Syphilis is a complex infectious disease caused by Treponema pallidum, a spirochete capable of infecting almost any organ or tissue in the body and causing protean clinical manifestations (Table 34–1). Transmission occurs most frequently during sexual contact (including oral sex) or via the placenta from mother to fetus (congenital syphilis). The risk of acquiring syphilis after unprotected sex with an individual with infectious syphilis is approximately 30–50%. Rarely, it can also be transmitted through nonsexual contact or blood transfusion. The immunologic response to infection is complex, but it provides the basis for most clinical diagnoses. The infection induces the synthesis of a number of antibodies, some of which react specifically with pathogenic treponemes and some with components of normal tissues (see below). If the disease is untreated, in most cases these immune reactions fail to eradicate existing infection and may contribute to tissue degeneration in the late stages. Patients treated early in the disease are fully susceptible to reinfection.
Table 34–1.Stages of syphilis and common clinical manifestations. ||Download (.pdf) Table 34–1. Stages of syphilis and common clinical manifestations.
Chancre: painless ulcer with clean base and firm indurated borders
Skin and mucous membranes
Rash: diffuse (may include palms and soles), macular, papular, pustular, and combinations
Mucous patches: painless, silvery ulcerations of mucous membrane with surrounding erythema
Fever, usually low-grade
Arthralgias and myalgias
Central nervous system
Cranial neuropathies (II–VIII)
Ocular: iritis, iridocyclitis
Renal: glomerulonephritis, nephrotic syndrome
Musculoskeletal: arthritis, periostitis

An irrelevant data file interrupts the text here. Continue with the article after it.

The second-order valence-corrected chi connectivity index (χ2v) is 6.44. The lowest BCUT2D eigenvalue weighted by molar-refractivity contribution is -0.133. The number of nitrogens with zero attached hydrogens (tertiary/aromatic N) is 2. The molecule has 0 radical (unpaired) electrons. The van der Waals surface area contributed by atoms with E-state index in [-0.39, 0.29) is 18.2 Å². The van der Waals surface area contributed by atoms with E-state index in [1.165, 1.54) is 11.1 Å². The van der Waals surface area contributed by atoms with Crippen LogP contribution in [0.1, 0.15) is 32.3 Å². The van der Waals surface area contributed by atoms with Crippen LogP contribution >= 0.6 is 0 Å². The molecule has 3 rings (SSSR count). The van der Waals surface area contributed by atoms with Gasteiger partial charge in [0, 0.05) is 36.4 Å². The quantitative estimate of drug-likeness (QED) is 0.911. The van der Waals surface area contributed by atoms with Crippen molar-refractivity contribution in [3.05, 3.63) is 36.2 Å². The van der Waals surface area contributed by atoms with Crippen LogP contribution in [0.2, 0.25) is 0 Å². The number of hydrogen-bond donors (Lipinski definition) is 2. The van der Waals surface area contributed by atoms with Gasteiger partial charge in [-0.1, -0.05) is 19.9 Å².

Tertiary (late) syphilis
Late benign (gummatous): granulomatous lesion usually involving skin, mucous membranes, and bones but any organ can be involved
Coronary ostial stenosis
The natural history of acquired syphilis is generally divided into two major stages: early (infectious) syphilis and late syphilis. Infectious syphilis includes primary lesions (chancre and regional lymphadenopathy) appearing during primary syphilis, secondary lesions (commonly involving skin and mucous membranes, occasionally bone, central nervous system [CNS], or liver) appearing during secondary syphilis (when dissemination of T pallidum produces systemic signs), relapsing lesions during early latency, and congenital lesions. The hallmark of these lesions is an abundance of spirochetes; tissue reaction is usually minimal. Late (tertiary) syphilis consists of so-called benign (gummatous) lesions involving skin, bones, and viscera; cardiovascular disease (principally aortitis); and a variety of CNS and ocular syndromes. These forms of syphilis are not contagious. The lesions contain few demonstrable spirochetes, but tissue reactivity (vasculitis, necrosis) is severe and suggestive of hypersensitivity phenomena. Between these stages are symptom-free latent phases. In early latent syphilis, which is defined as the symptom-free interval lasting up to 1 year after initial infection, infectious lesions can recur.
Public health efforts to control syphilis focus on the diagnosis and ...